Rocky Steady Crew member Crazy Legs not only appears in the breakdancing scene, but put on a wig and did her backspin for her in the audition. Acrobatics in the audition were performed by gymnast Sharon Shapiro. But Beals’ main dance and body double throughout the movie was Marine Jahan. Since she was not credited, many assumed it was all Beals and were angry to learn otherwise. (A similar controversy happened with BLACK SWAN, although I believe the double was credited in that case.) Luckily Jahan was compensated with the important gig of being rotoscoped to give Snoopy his moves in It’s Flashbeagle, Charlie Brown. She’s also seen in STREETS OF FIRE.
The music is supervised by Phil Ramone (no relation) and produced by Giorgio Moroder (I’m guessing that’s Bruckheimer’s doing, based on his previous productions). Since I started collecting soundtracks on vinyl I’ve really gained a new appreciation for Moroder as the guy who produced a ton of pretty good ones that aren’t too expensive to buy. SCARFACE is the one I really want, and I haven’t found that for cheap. But CAT PEOPLE and AMERICAN GIGOLO (with “Call Me” by Blondie) are outstanding. And I guess he’s not the only producer on TOP GUN but I think that one counts. I also have FOXES, METROPOLIS and OVER THE TOP. I like him best for his instrumental synth stuff, but he produced some pretty slick disco-y pop music. My favorites on FLASHDANCE besides the two famous ones are “Manhunt” by Karen Kamon and “He’s a Dream” by Shandi.
Critics lambasted FLASHDANCE for its primary strength of being style over substance. Roger Ebert summed up the joy of it well in describing why he hated it:
Meanwhile, the movie has a disconcerting way of getting sidetracked with big dance scenes. The heroine works in the most improbable working-class bar ever put on film, a joint named Mawby’s that has a clientele out of the Miller’s TV ads, stage lighting reminiscent of Vegas, go-go dancers who change their expensive costumes every night and put on punk rock extravaganzas and never take off all their clothes and never get shouted at by the customers for not doing so.
As much as the movie was frowned upon by the not-liking-FLASHDANCE elites, it was a sensation, staying in the top ten for 15 weeks, making more than $200 million at the box office (the third biggest earner of 1983), and the album was also a smash – in fact, it knocked 17-week-champion Thriller off of the #1 spot on the Billboard charts for a couple weeks. It received nine Grammy nominations including Album of the Year (losing to Thriller, duh) and won three of them, including Best Instrumental Performance for “Love Theme from Flashdance” (which is questionable though because it beat Herbie Hancock’s “Rockit”.)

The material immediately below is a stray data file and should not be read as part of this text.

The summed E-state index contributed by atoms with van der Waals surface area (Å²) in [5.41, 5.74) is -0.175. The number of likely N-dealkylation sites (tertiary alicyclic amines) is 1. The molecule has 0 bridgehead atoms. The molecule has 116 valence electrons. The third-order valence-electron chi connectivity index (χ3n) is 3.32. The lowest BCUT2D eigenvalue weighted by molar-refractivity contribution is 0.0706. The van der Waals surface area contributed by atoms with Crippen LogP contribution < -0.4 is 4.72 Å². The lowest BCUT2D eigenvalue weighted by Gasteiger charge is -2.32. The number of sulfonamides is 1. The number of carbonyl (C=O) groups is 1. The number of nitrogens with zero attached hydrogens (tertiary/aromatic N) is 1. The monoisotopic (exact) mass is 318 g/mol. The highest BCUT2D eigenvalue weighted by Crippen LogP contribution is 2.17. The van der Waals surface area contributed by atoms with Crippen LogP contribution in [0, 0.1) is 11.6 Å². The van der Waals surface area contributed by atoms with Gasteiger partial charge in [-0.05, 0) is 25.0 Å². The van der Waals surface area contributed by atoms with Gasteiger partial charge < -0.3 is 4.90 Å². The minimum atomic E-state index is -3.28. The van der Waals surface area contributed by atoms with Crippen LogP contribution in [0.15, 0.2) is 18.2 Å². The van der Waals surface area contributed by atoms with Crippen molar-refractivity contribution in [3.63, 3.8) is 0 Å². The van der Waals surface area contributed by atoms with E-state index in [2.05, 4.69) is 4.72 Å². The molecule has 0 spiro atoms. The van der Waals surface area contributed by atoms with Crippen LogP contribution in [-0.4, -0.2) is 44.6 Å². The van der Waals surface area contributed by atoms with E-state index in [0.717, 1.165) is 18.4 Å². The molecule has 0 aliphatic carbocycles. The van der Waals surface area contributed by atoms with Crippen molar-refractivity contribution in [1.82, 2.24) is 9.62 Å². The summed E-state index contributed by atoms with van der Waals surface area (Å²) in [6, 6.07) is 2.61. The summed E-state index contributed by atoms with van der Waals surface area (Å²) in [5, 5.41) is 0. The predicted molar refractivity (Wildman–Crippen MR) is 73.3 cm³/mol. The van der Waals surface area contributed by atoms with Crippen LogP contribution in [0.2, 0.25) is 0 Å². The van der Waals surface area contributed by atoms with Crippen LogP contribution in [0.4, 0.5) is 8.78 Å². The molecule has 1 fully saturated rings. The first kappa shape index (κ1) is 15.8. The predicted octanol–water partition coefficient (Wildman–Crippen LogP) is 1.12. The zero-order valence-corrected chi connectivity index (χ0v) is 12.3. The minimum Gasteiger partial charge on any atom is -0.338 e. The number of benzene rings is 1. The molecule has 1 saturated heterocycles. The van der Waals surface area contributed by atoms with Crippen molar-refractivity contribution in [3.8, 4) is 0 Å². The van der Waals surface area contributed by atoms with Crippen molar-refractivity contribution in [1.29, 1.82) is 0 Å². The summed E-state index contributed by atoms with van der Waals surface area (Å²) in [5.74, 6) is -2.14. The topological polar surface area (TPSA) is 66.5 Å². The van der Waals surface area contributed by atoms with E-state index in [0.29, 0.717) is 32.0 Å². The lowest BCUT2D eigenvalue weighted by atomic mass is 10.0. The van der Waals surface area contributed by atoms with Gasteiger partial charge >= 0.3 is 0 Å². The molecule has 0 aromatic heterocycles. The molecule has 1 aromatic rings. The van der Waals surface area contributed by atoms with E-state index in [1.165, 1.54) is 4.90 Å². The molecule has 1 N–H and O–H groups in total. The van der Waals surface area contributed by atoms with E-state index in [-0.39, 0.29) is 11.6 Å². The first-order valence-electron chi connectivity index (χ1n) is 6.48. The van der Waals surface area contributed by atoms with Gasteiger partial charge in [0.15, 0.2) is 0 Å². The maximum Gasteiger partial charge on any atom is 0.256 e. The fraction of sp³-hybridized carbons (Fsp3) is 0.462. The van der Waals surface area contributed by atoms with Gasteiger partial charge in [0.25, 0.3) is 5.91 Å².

And though it may be one of those movies that people would defend by saying “Well, it’s not trying to be an Oscar winner,” it actually did win an Oscar for my dad and my favorite song. “Maniac” was also nominated, as were cinematographer Peterman (losing to Sven Nykvist for FANNY AND ALEXANDER) and editors Bud S. Smith (SORCERER, DARKMAN) and Walt Mulconery (PERSONAL BEST), who lost to THE RIGHT STUFF. They actually did win best editing at the British Academy Awards, plus Golden Globes for “What a Feeling” and Moroder’s score.
Two people who were a little bummed about the film’s massive success were Maureen Marder and Gina Healey, dancers at the Toronto club Gimlets who signed away their life rights for only $2,300 each. Screenwriter Tom Hedley (FIGHTING BACK) was a regular at the club who thought dancers like them would be a good subject for a movie and interviewed them. After he sold the concept to the production company Casablanca, they hired photographer and stylist Myron and Shirley Zabol (who say they were never compensated) to photograph the dancers for a pitch to Paramount. According to many involved other than Hedley, Marder’s day job as a construction worker was the main inspiration for Alex, while all seem to agree her performance style was inspired by Healey (who even wore kabuki makeup on stage and in those photos).
Hedley originally wrote a script under the title DEPOT BAR AND GRILL. He renamed it FLASHDANCE after “The moment that fashion, music, and dance collided into a single image. In a second, in a flash.”
When Paramount hired Joe Eszterhas (F.I.S.T.) to punch up the script, they flew him with Simpson, Bruckheimer and Lyne to watch, talk to (and allegedly sleep with, in one case) the dancers at Gimlets. Another writer, Katherine Reback (FOOLS RUSH IN) did an uncredited draft that Obst said “never got the credit that was due for bringing it back to the female voice.”
After the success of FLASHDANCE, Hedley and Obst tried to make a movie musical called STREET DANDY starring Michael Jackson as “a mime and fashion sensation,” and also talked to Jackson about playing Quasimodo in THE HUNCHBACK OF NOTRE DAME. Sadly, I’m sure you know, neither happened.
Eszterhas would of course go on to write BASIC INSTINCT, SLIVER and SHOWGIRLS, famously one of the highest paid and horniest screenwriters of the ‘90s. In addition to CAPTAIN EO, choreographer Jeffrey Hornaday went on to do ROMANCING THE STONE, STREETS OF FIRE and DICK TRACY. And LIFE STINKS! Remember? There was a dance scene in that.
Lyne captured the zeitgeist at least one other time with FATAL ATTRACTION, plus JACOB’S LADDER and INDECENT PROPOSAL got their share of attention. He recently shot his first movie in 20 years, the Patricia Highsmith adaptation DEEP WATER starring Ben Affleck and Ana de Armas.
Beals followed this with THE BRIDE and got a bunch of undeserved shit about it, but she’s gone on to a great career in films including but not limited to VAMPIRE’S KISS, DEVIL IN A BLUE DRESS, THE LAST DAYS OF DISCO, TURBULENCE 2: FEAR OF FLYING and THE BOOK OF ELI. The one real shame there is that this “girls’ ROCKY” didn’t become an ongoing franchise like boys’ ROCKY. Jeanie sadly couldn’t have come back, as actress Sunny Johnson tragically died a year later of an aneurysm. But maybe Rich would’ve gotten better at jokes, we could’ve gotten to know Heels better, they could’ve gone to a national competition, or international. I would’ve loved to see the ROCKY IV equivalent in this series.
But hey, we’re getting TOP GUN: MAVERICK some time. It’s not too late for FLASHDANCE: ALEX. She could easily have a daughter who dances now. Hopefully not with Nick.
The information about the Gimlets dancers comes from this great article on Buzzfeed